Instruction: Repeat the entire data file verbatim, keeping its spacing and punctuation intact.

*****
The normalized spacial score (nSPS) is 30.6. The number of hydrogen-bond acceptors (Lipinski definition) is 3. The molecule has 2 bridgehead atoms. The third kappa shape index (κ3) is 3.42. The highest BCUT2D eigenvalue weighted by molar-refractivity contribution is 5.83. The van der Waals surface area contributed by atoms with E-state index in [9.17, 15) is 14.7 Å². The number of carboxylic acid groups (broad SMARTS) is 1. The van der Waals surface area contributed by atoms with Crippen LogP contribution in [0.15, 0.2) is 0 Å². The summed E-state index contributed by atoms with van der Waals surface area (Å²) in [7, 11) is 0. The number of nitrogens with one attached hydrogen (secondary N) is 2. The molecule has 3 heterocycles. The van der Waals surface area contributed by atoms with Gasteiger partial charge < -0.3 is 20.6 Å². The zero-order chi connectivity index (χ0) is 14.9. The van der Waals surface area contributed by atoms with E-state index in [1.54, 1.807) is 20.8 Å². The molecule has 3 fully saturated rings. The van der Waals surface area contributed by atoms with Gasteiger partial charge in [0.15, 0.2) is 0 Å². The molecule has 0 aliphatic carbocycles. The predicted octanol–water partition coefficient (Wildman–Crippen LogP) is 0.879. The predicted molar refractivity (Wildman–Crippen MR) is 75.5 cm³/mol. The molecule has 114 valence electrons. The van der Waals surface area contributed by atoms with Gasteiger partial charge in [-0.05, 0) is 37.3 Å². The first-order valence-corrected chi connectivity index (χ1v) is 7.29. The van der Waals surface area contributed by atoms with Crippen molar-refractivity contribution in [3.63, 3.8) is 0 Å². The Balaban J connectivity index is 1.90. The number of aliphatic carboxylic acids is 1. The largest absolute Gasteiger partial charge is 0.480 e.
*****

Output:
The normalized spacial score (nSPS) is 30.6. The number of hydrogen-bond acceptors (Lipinski definition) is 3. The molecule has 2 bridgehead atoms. The third kappa shape index (κ3) is 3.42. The highest BCUT2D eigenvalue weighted by molar-refractivity contribution is 5.83. The van der Waals surface area contributed by atoms with E-state index in [9.17, 15) is 14.7 Å². The number of carboxylic acid groups (broad SMARTS) is 1. The van der Waals surface area contributed by atoms with Crippen LogP contribution in [0.15, 0.2) is 0 Å². The summed E-state index contributed by atoms with van der Waals surface area (Å²) in [7, 11) is 0. The number of nitrogens with one attached hydrogen (secondary N) is 2. The molecule has 3 heterocycles. The van der Waals surface area contributed by atoms with Gasteiger partial charge < -0.3 is 20.6 Å². The zero-order chi connectivity index (χ0) is 14.9. The van der Waals surface area contributed by atoms with E-state index in [1.54, 1.807) is 20.8 Å². The molecule has 3 fully saturated rings. The van der Waals surface area contributed by atoms with Gasteiger partial charge in [0.15, 0.2) is 0 Å². The molecule has 0 aliphatic carbocycles. The predicted octanol–water partition coefficient (Wildman–Crippen LogP) is 0.879. The predicted molar refractivity (Wildman–Crippen MR) is 75.5 cm³/mol. The molecule has 114 valence electrons. The van der Waals surface area contributed by atoms with Gasteiger partial charge in [-0.05, 0) is 37.3 Å². The first-order valence-corrected chi connectivity index (χ1v) is 7.29. The van der Waals surface area contributed by atoms with Crippen molar-refractivity contribution in [3.63, 3.8) is 0 Å². The Balaban J connectivity index is 1.90. The number of aliphatic carboxylic acids is 1. The largest absolute Gasteiger partial charge is 0.480 e.